Formula for fun at Queen’s Campus
(8 April 2005)
There will be a fun-filled day of chemistry for 60 students from 15 schools in the Tees Valley, Durham and Yorkshire regions, at the Salters’ Festival of Chemistry to be held at Durham University’s Queen’s Campus Stockton on Thursday 14 April 2005.
Each school will be represented by a team of four 11-13 year olds.
During the morning the teams will take part in Salty’s Challenge, which will allow them to use their analytical chemistry skills in a competitive, hands-on, practical activity.
In the afternoon they will be able to show their problem skills further when they compete in the “University Challenge”, a practical activity chosen by the NEPIC Science Education team.
The entertainment doesn’t stop, because following that, Dr David Hodgson will give a fun lecture involving the children in extracting DNA from a kiwi fruit.
At the Prizegiving, at the end of the day, the winning teams will be awarded cash prizes for their schools and all participants will receive individual prizes and participation certificates provided by The Salter’s Institute.
The Salters’ Festivals of chemistry, an initiative by the Salters’ Institute, aims to promote the appreciation of chemistry and related sciences among the young.
This Festival, at Durham University’s Queen’s Campus Stockton will be organised by the NEPIC Science Education Team, and is one of a series of forty-eight festivals taking place at Universities throughout the UK and Ireland between March and June 2005.
The Institute is delighted that the Royal Society of Chemistry is working in partnership with them for the Festivals this year.
This Festival is sponsored by BASF plc, Seal Sands. The following companies are sending representatives to act as judges for the activities: BASF plc, ConocoPhillips, Dow Chemicals, Huntsman Tioxide, ICI Materials Science Group, Lucite International and Petroplus.
For more information please contact:
Leila Elliott TCI Science Education Unit Tel No: (01642) 868682 E-mail: Leila.Elliott@teesci.co.uk
1. The Festivals are one-day events for schools held at Universities throughout the UK and Ireland. The first series of Festivals was held in 1991. Festivals were then held in 1992, 1994, 1996, and 2000. Since 2000 Festivals have been held every year. In 2005 there will a series of forty-eight Festivals between March and June. The aim of the festivals is to make chemistry more exciting, more relevant and fun to students aged 11 to 13 years and to encourage schools to set up their own chemistry clubs.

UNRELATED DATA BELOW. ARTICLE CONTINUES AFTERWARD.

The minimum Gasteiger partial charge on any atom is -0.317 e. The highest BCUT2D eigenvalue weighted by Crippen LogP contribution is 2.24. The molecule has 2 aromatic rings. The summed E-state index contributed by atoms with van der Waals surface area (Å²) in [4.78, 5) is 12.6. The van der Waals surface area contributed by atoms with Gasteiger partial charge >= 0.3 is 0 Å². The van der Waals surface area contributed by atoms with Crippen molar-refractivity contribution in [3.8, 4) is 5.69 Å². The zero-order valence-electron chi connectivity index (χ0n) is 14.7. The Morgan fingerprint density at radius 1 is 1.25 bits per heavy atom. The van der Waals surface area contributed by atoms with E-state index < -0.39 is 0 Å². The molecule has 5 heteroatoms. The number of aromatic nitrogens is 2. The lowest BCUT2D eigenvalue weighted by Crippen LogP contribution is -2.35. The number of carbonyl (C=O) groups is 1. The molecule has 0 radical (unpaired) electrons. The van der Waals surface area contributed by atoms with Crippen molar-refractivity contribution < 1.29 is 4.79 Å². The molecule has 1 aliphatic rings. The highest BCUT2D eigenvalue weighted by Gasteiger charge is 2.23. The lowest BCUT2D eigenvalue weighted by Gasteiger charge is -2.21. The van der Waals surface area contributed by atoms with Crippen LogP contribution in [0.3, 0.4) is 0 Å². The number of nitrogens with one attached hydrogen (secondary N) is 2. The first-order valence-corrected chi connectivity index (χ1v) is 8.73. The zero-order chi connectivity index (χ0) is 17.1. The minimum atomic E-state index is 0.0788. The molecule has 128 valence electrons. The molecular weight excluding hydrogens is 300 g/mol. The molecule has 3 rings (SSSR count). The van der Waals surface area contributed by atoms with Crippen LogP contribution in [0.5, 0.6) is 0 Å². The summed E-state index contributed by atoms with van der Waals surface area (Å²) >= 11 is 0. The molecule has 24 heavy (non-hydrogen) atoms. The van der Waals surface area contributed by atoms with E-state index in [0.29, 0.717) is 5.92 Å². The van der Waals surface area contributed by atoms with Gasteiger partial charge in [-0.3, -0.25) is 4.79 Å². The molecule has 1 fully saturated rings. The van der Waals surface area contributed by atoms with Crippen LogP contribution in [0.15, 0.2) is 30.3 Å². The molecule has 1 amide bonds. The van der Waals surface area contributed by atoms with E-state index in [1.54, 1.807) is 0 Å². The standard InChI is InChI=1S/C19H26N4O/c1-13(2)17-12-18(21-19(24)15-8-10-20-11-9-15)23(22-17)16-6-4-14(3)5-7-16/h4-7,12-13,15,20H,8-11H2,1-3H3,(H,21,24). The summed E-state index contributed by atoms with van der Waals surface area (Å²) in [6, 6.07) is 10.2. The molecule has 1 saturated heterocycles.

2. Competing schools are represented by a team of four students from years 7 or 8 (or equivalent in Scotland, Northern Ireland and the Republic of Ireland). Cash prizes for the winning schools totalling £350 are awarded at each Festival and all participants receive fun prizes and certificates. During the last four years over 7,000 students have experienced the fun of practical chemistry through the Salters’ Festivals of Chemistry.
3. Since 1991 sponsorship in support of the Festivals has been raised from over one hundred companies. Many of the Festivals are also sponsored by local companies.
4. The Salters’ Company is one of the Great Twelve City of London Livery Companies and was founded in 1394 for the mediaeval trade in salt. The Company’s activities today are centred on charitable and educational giving. The Salters’ Institute, established in 1918, and now the Flagship Charity of the Salters’ activities, aims to promote the appreciation of chemistry and related sciences among the young and to encourage careers in the teaching of chemistry and in the UK chemical and allied industries.
5. The Institute’s three core activities are the Salters’ Chemistry Clun and the Salters’ Festivals of Chemistry for 11 to 14 year olds; Salters’ Chemistry Camps for those aged 15, in partnership with other scientific institutions, and Curriculum Development. Undertaken at the University of York, including Salters GCSE Science and Twenty First Century Science and Salters’ Advanced Chemistry, Salters’ Horners Advanced Physics and Salters’-Nuffield Advanced Biology.